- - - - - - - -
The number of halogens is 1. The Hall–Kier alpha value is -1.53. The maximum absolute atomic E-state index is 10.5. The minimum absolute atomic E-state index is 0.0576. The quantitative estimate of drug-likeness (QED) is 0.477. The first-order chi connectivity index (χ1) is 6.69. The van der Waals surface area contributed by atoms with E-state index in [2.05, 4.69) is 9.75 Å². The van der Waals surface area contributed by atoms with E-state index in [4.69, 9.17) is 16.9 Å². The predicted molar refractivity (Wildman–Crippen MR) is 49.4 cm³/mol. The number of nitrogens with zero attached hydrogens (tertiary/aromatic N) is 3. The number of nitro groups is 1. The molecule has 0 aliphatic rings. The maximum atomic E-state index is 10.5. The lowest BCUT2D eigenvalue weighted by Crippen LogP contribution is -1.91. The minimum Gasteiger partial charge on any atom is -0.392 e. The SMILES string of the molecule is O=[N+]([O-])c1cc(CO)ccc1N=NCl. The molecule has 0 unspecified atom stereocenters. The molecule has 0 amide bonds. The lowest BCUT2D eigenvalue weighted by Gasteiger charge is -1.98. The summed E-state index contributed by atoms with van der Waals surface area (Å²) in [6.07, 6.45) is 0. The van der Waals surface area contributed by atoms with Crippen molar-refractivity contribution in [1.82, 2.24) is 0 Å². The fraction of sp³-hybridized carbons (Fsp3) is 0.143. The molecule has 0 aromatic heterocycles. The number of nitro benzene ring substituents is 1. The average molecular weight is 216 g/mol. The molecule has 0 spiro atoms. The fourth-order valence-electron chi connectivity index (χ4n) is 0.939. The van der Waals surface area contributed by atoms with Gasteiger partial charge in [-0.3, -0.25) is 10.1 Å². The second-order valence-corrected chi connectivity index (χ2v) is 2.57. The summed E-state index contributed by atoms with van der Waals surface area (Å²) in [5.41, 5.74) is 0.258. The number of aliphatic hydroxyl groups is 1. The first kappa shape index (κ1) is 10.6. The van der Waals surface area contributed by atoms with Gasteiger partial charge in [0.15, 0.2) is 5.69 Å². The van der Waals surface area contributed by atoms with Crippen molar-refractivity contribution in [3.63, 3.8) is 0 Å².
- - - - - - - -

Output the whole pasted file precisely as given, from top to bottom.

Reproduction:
The number of halogens is 1. The Hall–Kier alpha value is -1.53. The maximum absolute atomic E-state index is 10.5. The minimum absolute atomic E-state index is 0.0576. The quantitative estimate of drug-likeness (QED) is 0.477. The first-order chi connectivity index (χ1) is 6.69. The van der Waals surface area contributed by atoms with E-state index in [2.05, 4.69) is 9.75 Å². The van der Waals surface area contributed by atoms with E-state index in [4.69, 9.17) is 16.9 Å². The predicted molar refractivity (Wildman–Crippen MR) is 49.4 cm³/mol. The number of nitrogens with zero attached hydrogens (tertiary/aromatic N) is 3. The number of nitro groups is 1. The molecule has 0 aliphatic rings. The maximum atomic E-state index is 10.5. The lowest BCUT2D eigenvalue weighted by Crippen LogP contribution is -1.91. The minimum Gasteiger partial charge on any atom is -0.392 e. The SMILES string of the molecule is O=[N+]([O-])c1cc(CO)ccc1N=NCl. The molecule has 0 unspecified atom stereocenters. The molecule has 0 amide bonds. The lowest BCUT2D eigenvalue weighted by Gasteiger charge is -1.98. The summed E-state index contributed by atoms with van der Waals surface area (Å²) in [6.07, 6.45) is 0. The van der Waals surface area contributed by atoms with Crippen molar-refractivity contribution in [1.82, 2.24) is 0 Å². The fraction of sp³-hybridized carbons (Fsp3) is 0.143. The molecule has 0 aromatic heterocycles. The number of nitro benzene ring substituents is 1. The average molecular weight is 216 g/mol. The molecule has 0 spiro atoms. The fourth-order valence-electron chi connectivity index (χ4n) is 0.939. The van der Waals surface area contributed by atoms with Gasteiger partial charge in [-0.3, -0.25) is 10.1 Å². The second-order valence-corrected chi connectivity index (χ2v) is 2.57. The summed E-state index contributed by atoms with van der Waals surface area (Å²) in [5.41, 5.74) is 0.258. The number of aliphatic hydroxyl groups is 1. The first kappa shape index (κ1) is 10.6. The van der Waals surface area contributed by atoms with Gasteiger partial charge in [0.15, 0.2) is 5.69 Å². The van der Waals surface area contributed by atoms with Crippen molar-refractivity contribution in [3.63, 3.8) is 0 Å².